Greg Reitan Class of 1996
At Home With His Music
Film composer, jazz pianist and recording artist Greg Reitan ’96 makes his living doing what he loves - writing and performing music. But Reitan is also an architecture buff, and he gets to live in his dream house - the prototype Concept 2 modular home designed in 1968 by California modernist architect J. Lamont Langworthy.
Remarkably, Reitan has found a way to blend his two passions, turning the historic prefab into an acoustically sublime recording studio where his jazz trio has produced three successful albums for Sunnyside Records.
It began serendipitously, 13 years ago.
“My wife and I were looking for a house,” says Reitan, who is married to urban planning graduate Meredith Drake MPL ’04, PhD ’10, USC’s assistant dean of graduate fellowships. “This had been listed as an artist’s retreat in Pasadena. So we just decided to go take a look. And we fell in love.”
It wasn’t until Reitan moved his piano into the living room that the house’s recording potential became evident. The rough-sawn redwood interior reverberates minimally, providing an acoustic warmth perfect for performing intimate live jazz.
Last year, Reitan’s trio - made up of Reitan and fellow USC Thornton School of Music graduates Jack Daro MM ’99 (bass) and Dean Koba MM ’93 (drums) - recorded their third album, Daybreak, in the house. A mix of new music by Reitan and reinterpreted standards, the album is winning critical praise. The trio’s previous two albums, Antibes (2010) and Some Other Time (2009), also were recorded in Reitan’s home, as will be their next project, for release later this year.
The one-bedroom house consists of two 12- by 40-foot prefabricated modules, joined down the middle by a wooden truss. “When we’re recording, it’s a fairly simple setup,” Reitan says. “We use the natural acoustics of the house. We don’t multitrack. There’s no mixing stage involved. The performance we record is it. It’s very real.”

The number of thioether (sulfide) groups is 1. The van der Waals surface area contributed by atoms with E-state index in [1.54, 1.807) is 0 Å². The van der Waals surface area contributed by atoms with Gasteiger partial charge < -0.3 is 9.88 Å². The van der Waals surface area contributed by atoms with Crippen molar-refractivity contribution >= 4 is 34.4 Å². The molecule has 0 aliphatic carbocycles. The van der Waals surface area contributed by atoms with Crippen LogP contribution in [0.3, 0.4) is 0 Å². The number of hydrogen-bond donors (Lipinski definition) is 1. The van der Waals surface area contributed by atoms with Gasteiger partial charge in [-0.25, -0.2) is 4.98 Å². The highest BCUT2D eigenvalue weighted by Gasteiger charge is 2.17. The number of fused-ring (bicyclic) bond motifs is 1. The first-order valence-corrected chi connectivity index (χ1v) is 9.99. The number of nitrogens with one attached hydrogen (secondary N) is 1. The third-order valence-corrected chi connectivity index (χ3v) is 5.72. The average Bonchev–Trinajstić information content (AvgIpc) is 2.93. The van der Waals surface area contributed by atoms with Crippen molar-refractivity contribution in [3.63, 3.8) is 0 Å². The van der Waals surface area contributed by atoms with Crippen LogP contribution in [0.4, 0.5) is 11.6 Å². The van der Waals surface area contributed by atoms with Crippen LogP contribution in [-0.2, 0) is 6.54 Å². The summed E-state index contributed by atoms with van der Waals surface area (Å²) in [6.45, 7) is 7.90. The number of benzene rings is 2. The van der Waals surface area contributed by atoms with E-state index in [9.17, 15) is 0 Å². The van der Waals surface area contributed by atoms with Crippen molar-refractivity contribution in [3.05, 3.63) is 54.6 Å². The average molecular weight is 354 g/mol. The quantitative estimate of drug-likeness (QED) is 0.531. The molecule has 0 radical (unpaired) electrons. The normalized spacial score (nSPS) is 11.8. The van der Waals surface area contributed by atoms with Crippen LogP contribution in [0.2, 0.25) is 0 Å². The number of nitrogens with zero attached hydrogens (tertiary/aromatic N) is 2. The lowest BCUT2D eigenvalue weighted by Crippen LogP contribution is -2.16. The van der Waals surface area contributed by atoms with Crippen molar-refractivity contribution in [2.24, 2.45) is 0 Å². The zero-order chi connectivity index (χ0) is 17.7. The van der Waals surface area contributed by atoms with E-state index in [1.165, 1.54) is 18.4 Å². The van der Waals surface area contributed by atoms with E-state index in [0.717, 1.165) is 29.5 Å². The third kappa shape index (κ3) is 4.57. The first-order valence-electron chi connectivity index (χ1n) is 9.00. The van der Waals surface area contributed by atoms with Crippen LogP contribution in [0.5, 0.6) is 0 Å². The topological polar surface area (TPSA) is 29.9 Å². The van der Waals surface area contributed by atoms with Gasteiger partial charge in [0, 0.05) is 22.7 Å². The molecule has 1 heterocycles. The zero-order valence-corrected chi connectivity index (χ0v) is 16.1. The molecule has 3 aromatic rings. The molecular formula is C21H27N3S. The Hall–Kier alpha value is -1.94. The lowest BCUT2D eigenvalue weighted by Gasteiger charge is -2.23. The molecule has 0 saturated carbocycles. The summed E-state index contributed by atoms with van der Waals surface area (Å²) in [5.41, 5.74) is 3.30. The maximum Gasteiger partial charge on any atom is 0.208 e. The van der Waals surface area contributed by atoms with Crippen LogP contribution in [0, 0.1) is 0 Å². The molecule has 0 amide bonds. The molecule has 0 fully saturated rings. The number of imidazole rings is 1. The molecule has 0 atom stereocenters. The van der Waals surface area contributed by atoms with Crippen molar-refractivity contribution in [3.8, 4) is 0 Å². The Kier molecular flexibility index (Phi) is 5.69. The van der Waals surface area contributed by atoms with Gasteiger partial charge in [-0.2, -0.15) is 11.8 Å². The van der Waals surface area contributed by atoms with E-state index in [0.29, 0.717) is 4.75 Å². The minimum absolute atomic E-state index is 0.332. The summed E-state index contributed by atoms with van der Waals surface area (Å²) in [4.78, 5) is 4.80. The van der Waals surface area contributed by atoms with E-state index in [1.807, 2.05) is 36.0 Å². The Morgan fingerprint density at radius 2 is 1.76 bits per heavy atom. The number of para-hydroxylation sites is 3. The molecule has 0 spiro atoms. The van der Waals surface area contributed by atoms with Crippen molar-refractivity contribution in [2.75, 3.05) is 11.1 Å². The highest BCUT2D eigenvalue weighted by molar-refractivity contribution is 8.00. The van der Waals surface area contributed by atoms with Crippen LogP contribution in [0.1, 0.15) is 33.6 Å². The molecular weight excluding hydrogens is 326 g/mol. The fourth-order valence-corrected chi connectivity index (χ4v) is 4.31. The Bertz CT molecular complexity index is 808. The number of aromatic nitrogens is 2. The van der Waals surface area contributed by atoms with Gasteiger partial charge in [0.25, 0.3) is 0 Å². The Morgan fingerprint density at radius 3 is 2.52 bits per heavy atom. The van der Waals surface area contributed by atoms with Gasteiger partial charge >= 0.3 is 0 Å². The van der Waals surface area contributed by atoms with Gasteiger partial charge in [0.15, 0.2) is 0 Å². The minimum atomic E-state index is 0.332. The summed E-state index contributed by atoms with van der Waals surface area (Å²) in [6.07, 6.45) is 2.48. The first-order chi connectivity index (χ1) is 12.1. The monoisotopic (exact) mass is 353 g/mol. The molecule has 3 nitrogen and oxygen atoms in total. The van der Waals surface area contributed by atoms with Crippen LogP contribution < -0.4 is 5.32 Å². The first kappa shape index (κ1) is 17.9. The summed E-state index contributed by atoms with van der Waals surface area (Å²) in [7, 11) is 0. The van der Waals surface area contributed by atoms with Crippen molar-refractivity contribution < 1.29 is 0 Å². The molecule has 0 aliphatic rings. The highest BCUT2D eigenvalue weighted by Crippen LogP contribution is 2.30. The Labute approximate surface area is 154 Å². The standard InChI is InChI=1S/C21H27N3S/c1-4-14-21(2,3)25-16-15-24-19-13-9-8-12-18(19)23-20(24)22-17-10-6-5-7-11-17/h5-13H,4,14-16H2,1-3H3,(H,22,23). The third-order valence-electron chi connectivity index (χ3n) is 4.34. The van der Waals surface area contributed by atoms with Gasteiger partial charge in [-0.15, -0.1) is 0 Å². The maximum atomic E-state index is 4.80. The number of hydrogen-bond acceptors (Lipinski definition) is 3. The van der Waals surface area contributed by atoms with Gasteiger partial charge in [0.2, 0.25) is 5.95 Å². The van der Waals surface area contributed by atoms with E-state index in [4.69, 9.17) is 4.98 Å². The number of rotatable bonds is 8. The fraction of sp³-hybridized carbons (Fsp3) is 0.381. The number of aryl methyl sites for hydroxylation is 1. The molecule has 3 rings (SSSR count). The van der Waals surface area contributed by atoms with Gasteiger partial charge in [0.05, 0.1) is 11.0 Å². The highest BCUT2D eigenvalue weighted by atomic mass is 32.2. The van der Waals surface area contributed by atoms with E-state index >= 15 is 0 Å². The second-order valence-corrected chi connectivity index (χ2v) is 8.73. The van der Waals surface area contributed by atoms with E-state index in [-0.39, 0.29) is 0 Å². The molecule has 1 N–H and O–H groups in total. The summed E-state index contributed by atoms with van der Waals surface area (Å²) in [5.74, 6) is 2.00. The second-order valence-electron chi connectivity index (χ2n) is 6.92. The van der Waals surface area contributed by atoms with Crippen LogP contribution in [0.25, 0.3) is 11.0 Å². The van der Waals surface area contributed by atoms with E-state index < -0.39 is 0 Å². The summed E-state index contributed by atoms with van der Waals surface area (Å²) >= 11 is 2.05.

A Seattle native, Reitan came to USC in 1991 as a jazz-performance major. He later switched to com- position, studying with Stephen Hartke, Frank Ticheli and Erica Muhl. In his senior year, he completed a graduate certificate in film scoring under the tutelage of Elmer Bernstein and David Raksin.
When not recording or touring with his trio, Reitan is a successful film composer whose credits include Bark! (2002), which was nominated for the Grand Jury Prize at the Sundance Film Festival, and Dumbarton Bridge (1999), winner of the grand prize for best score at the Rhode Island Film Festival. He also owns a music production company, writing cues for news and sports programs on MSNBC and CNN.
Incidentally, Langworthy is still designing homes; his firm is based in northern California. In 2006, a retrospective of his work was featured at the Laguna Art Museum, where Reitan met and struck up a friendship with the architect. Turns out they have a lot in common. “He’s a really big jazz fan,” Reitan says. “When he lived in Laguna in the early ’60s, Lamont was very heavily tied into the art and music scene.”